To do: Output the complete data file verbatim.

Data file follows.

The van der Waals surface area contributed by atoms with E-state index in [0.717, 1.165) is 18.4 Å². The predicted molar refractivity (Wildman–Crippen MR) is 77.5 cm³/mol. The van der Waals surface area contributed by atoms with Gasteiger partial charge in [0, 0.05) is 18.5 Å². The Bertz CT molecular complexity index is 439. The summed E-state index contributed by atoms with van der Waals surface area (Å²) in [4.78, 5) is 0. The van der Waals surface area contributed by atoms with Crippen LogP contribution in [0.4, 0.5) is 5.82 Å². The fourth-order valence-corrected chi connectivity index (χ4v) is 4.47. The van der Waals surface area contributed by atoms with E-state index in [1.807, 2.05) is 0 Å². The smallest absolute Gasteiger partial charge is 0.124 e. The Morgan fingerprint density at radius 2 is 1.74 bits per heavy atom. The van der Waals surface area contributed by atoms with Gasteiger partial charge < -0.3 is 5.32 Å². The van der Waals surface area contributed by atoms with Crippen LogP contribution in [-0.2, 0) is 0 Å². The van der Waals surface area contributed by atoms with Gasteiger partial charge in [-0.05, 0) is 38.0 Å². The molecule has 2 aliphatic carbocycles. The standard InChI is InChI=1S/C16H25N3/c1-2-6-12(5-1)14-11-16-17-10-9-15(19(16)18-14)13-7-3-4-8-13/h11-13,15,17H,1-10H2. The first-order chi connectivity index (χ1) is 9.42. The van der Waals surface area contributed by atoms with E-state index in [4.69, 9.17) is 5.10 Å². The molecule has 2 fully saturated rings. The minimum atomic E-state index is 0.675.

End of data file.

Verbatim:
The van der Waals surface area contributed by atoms with E-state index in [0.717, 1.165) is 18.4 Å². The predicted molar refractivity (Wildman–Crippen MR) is 77.5 cm³/mol. The van der Waals surface area contributed by atoms with Gasteiger partial charge in [0, 0.05) is 18.5 Å². The Bertz CT molecular complexity index is 439. The summed E-state index contributed by atoms with van der Waals surface area (Å²) in [4.78, 5) is 0. The van der Waals surface area contributed by atoms with Crippen LogP contribution in [0.4, 0.5) is 5.82 Å². The fourth-order valence-corrected chi connectivity index (χ4v) is 4.47. The van der Waals surface area contributed by atoms with E-state index in [1.807, 2.05) is 0 Å². The smallest absolute Gasteiger partial charge is 0.124 e. The Morgan fingerprint density at radius 2 is 1.74 bits per heavy atom. The van der Waals surface area contributed by atoms with Gasteiger partial charge < -0.3 is 5.32 Å². The van der Waals surface area contributed by atoms with Crippen LogP contribution in [-0.2, 0) is 0 Å². The van der Waals surface area contributed by atoms with Gasteiger partial charge in [-0.05, 0) is 38.0 Å². The molecule has 2 aliphatic carbocycles. The standard InChI is InChI=1S/C16H25N3/c1-2-6-12(5-1)14-11-16-17-10-9-15(19(16)18-14)13-7-3-4-8-13/h11-13,15,17H,1-10H2. The first-order chi connectivity index (χ1) is 9.42. The van der Waals surface area contributed by atoms with E-state index in [4.69, 9.17) is 5.10 Å². The molecule has 2 fully saturated rings. The minimum atomic E-state index is 0.675.